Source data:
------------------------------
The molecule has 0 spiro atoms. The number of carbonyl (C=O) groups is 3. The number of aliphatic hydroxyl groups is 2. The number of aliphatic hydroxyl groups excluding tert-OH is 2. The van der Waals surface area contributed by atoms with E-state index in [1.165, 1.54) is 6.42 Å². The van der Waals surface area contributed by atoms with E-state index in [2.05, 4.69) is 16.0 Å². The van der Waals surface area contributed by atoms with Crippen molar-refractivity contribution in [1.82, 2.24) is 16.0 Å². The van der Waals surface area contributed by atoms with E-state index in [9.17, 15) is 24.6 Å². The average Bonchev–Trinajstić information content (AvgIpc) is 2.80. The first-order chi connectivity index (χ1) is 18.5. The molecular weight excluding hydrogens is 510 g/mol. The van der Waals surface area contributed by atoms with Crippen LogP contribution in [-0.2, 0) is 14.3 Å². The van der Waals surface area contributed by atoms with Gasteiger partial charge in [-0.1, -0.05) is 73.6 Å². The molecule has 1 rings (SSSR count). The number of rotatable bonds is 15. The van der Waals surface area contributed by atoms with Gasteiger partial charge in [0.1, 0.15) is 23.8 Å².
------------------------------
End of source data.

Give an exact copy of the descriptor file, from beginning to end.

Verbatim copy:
The molecule has 0 spiro atoms. The number of carbonyl (C=O) groups is 3. The number of aliphatic hydroxyl groups is 2. The number of aliphatic hydroxyl groups excluding tert-OH is 2. The van der Waals surface area contributed by atoms with E-state index in [1.165, 1.54) is 6.42 Å². The van der Waals surface area contributed by atoms with E-state index in [2.05, 4.69) is 16.0 Å². The van der Waals surface area contributed by atoms with Crippen molar-refractivity contribution in [1.82, 2.24) is 16.0 Å². The van der Waals surface area contributed by atoms with E-state index in [9.17, 15) is 24.6 Å². The average Bonchev–Trinajstić information content (AvgIpc) is 2.80. The first-order chi connectivity index (χ1) is 18.5. The molecular weight excluding hydrogens is 510 g/mol. The van der Waals surface area contributed by atoms with Crippen LogP contribution in [-0.2, 0) is 14.3 Å². The van der Waals surface area contributed by atoms with Gasteiger partial charge in [-0.1, -0.05) is 73.6 Å². The molecule has 1 rings (SSSR count). The number of rotatable bonds is 15. The van der Waals surface area contributed by atoms with Gasteiger partial charge in [0.1, 0.15) is 23.8 Å².